Guiding Principles for the Effective Use of Systems Thinking and Complexity Science in Evaluation: Final Phase of Development
Session Number: 2204
Track: AEA Sponsored Sessions
Session Type: Multipaper
Session Chair: Heather Britt [Senior Monitoring and Evaluation Specialist - Social Solutions International]
Discussant: Margaret Hargreaves [Principal Associate - Community Science]
Presenter 1: Heather Britt [Senior Monitoring and Evaluation Specialist - Social Solutions International]
Presenter 2: Janice Noga [Owner - Pathfinder Evaluation and Consulting]
Presenter 3: Margaret Hargreaves [Principal Associate - Community Science]
Time: Nov 11, 2017 (10:15 AM - 11:00 AM)
Room: Washington 6
Abstract 1 Title: Guiding Principles for Systems in Evaluation: Building a Big Tent
Presentation Abstract 1:
This presentation provides an overview of the SETIG’s three-year project to develop a set of guiding principles for the effective use of systems thinking and complexity science in evaluation. This first presenter reviews the three goals of the project: (1) to gather information about the use of systems thinking and complexity science in current evaluation practice; (2) to use that information to develop consensus on a set of guiding principles; and (3) to disseminate these principles to support more effective use of systems and complexity concepts. The presentation reviews the rationale and need for creating guiding principles in this area, recap the project’s major activities and milestones, and provide a road map of what is covered in the other two presentations, and a discussion of the significance of the project for the SETIG and its work.
Abstract 2 Title: Guiding Principles for Systems in Evaluation: Engaging the Community
Presentation Abstract 2:
This second presentation focuses on the third and final phase of developing the set of guiding principles for SETIG use. The presentation starts with a review of the challenges of the process: (1) a discipline exemplified by its complexity, multiple research traditions, perspectives, and approaches; (2) no single institution authorized to set such standards; and (3) no funding mechanism to support such an effort. The presentation describes the ways in which the SETIG addressed these challenges by designing and implementing a participatory process of consensus building dialogues that: (1) pooled the volunteer time and professional talents of SETIG members and other stakeholders; (2) called on the close ties of systems evaluators across the globe to lead and facilitate the dialogue sessions; and (3) build on the SETIG’s prior experience using virtual communications platforms for its 2015 and 2016 SETIG "Unconferences". The presentation ends with lessons learned from this process.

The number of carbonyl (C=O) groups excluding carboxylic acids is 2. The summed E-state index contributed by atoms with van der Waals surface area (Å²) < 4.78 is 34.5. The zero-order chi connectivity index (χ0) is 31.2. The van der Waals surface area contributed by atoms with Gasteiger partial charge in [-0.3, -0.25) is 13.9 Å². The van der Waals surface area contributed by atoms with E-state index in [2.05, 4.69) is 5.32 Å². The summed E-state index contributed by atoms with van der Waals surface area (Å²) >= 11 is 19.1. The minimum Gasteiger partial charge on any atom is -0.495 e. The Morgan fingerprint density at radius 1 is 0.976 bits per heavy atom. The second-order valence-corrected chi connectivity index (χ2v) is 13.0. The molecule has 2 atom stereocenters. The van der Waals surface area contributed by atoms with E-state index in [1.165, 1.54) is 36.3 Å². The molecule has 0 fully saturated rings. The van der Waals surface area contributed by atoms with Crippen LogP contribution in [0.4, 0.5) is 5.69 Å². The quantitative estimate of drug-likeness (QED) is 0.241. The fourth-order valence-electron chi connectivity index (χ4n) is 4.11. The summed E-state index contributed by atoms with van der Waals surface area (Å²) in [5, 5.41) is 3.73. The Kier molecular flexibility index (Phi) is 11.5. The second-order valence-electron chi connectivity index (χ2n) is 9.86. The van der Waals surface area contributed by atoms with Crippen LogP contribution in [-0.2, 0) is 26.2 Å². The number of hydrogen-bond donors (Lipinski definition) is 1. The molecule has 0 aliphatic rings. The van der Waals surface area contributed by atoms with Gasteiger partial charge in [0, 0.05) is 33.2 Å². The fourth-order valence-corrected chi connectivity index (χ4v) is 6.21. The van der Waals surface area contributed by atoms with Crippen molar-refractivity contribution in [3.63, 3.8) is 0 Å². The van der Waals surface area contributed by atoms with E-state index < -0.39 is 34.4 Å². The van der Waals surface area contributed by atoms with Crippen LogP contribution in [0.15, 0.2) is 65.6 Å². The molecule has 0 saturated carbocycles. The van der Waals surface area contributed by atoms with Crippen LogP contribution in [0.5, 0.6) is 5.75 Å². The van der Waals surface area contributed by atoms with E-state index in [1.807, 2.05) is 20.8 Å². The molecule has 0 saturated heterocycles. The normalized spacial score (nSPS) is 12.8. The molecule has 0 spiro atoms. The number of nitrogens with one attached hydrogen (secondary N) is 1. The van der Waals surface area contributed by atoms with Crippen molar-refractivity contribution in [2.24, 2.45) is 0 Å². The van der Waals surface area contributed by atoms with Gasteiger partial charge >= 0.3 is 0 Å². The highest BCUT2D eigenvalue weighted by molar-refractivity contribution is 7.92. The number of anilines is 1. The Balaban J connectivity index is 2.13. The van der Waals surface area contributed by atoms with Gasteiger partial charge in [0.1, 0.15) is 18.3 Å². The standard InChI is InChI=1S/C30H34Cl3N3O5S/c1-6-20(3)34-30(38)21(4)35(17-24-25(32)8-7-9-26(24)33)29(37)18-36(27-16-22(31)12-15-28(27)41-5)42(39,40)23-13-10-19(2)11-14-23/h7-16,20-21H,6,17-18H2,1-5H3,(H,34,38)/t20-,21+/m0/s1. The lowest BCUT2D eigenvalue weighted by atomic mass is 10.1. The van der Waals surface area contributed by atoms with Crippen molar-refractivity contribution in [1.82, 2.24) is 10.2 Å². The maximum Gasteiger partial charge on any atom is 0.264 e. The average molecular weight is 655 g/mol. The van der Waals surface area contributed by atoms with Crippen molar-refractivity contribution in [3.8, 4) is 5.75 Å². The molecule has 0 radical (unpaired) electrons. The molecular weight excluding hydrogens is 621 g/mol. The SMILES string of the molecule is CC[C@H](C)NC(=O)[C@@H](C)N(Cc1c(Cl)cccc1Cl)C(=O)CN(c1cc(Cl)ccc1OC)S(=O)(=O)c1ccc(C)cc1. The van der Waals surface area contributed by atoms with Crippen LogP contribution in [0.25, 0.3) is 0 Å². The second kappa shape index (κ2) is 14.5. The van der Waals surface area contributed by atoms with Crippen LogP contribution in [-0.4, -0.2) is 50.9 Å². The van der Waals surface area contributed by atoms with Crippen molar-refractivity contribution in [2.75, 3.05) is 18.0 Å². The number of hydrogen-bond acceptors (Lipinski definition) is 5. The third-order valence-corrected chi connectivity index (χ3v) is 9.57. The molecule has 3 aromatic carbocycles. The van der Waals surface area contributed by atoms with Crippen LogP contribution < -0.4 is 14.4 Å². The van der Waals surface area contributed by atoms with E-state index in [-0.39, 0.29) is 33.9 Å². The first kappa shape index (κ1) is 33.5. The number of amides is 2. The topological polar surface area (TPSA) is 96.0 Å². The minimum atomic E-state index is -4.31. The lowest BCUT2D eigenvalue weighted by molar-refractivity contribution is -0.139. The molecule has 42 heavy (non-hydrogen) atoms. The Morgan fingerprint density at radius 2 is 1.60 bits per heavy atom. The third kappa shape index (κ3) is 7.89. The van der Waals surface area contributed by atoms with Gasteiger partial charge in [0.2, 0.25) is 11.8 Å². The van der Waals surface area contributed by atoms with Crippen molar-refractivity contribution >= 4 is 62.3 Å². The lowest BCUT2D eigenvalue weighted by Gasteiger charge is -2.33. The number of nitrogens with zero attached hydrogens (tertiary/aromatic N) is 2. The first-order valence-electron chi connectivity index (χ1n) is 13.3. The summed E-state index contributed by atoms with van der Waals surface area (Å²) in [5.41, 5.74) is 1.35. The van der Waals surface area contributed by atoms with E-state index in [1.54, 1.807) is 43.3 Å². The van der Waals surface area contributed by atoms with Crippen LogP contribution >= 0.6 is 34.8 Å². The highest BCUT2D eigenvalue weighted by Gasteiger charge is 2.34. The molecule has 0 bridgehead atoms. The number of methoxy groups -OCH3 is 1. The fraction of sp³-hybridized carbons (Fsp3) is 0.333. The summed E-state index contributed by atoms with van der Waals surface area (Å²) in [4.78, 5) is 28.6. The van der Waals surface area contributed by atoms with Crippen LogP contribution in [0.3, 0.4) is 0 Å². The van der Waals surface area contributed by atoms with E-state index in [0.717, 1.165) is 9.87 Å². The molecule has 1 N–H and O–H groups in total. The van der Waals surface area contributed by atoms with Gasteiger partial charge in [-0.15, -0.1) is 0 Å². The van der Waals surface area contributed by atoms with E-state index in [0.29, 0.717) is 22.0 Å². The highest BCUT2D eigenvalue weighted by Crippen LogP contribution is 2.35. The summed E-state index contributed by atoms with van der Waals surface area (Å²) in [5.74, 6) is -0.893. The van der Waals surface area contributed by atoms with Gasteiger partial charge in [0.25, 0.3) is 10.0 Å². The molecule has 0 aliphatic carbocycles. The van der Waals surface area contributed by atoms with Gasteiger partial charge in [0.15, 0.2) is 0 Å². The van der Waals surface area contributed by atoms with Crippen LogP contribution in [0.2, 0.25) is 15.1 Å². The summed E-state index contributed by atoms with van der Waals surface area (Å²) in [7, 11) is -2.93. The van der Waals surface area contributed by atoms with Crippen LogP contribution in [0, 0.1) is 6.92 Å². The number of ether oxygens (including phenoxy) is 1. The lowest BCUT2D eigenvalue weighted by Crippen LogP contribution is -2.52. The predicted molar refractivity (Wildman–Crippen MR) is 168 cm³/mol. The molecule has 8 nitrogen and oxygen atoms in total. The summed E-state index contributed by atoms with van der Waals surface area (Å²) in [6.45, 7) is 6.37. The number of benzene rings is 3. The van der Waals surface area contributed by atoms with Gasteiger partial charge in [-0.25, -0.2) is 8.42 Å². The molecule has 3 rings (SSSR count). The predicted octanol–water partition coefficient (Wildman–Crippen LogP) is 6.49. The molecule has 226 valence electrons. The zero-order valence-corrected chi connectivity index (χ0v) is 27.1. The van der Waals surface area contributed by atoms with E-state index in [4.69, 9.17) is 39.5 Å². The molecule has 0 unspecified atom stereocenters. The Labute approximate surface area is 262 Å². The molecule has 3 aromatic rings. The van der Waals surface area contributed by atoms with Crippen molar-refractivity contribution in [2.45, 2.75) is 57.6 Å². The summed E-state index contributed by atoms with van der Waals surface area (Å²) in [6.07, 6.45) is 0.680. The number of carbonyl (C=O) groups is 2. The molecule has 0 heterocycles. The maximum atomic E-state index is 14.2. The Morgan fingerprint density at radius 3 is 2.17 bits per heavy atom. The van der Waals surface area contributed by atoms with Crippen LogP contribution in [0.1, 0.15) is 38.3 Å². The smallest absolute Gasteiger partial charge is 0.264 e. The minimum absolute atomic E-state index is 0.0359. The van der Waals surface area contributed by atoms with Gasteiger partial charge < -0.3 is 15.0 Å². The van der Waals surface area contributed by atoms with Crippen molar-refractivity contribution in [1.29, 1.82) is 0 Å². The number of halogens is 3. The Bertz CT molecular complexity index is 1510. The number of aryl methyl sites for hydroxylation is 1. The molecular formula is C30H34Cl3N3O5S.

Abstract 3 Title: Guiding Principles for Systems in Evaluation: Process Completed
Presentation Abstract 3:
The third speaker presents the set of guiding principles that resulted from the consensus building process. The presentation reviews the SETIG’s goals for the guiding principles, based on the work of Michael Q Patton. The goals are that the principles: (1) provide guidance on how to use systems thinking and complexity science effectively in evaluation, (2) are useful to systems evaluators, (3) inspire the use of evaluation approaches that are complexity-informed, (4) support their ongoing development and adaptation as the systems in evaluation field evolves, and (5) can be evaluated by the SETIG. The presentation then introduces the new, post-consensus- set of principles, and shows how they have evolved from the first draft set initially developed and shared with the Systems TIG in 2016. The presentation ends with a discussion of the project’s final steps, which include the SETIG’s formal approval and dissemination of the principles.
Theme: Learning to Enhance Evaluation
Audience Level: All Audiences
Session Abstract (150 words):
This panel describes the SETIG’s three-year project to develop a set of guiding principles for the effective use of systems thinking and complexity science in evaluation. The project involved gathering information about the use of systems thinking and complexity science in current evaluation practice and using that information to create and develop consensus around a set of principles. The panel reports on the project’s consensus building process, and introduces the set of guiding principles that resulted from that process. The panel introduces the new, post-consensus- set of principles, and shows how they have evolved from the first draft set initially developed and shared with the Systems TIG in 2016. The presentation ends with a discussion of the project’s final steps, which include the SETIG’s formal approval and dissemination of the principles.
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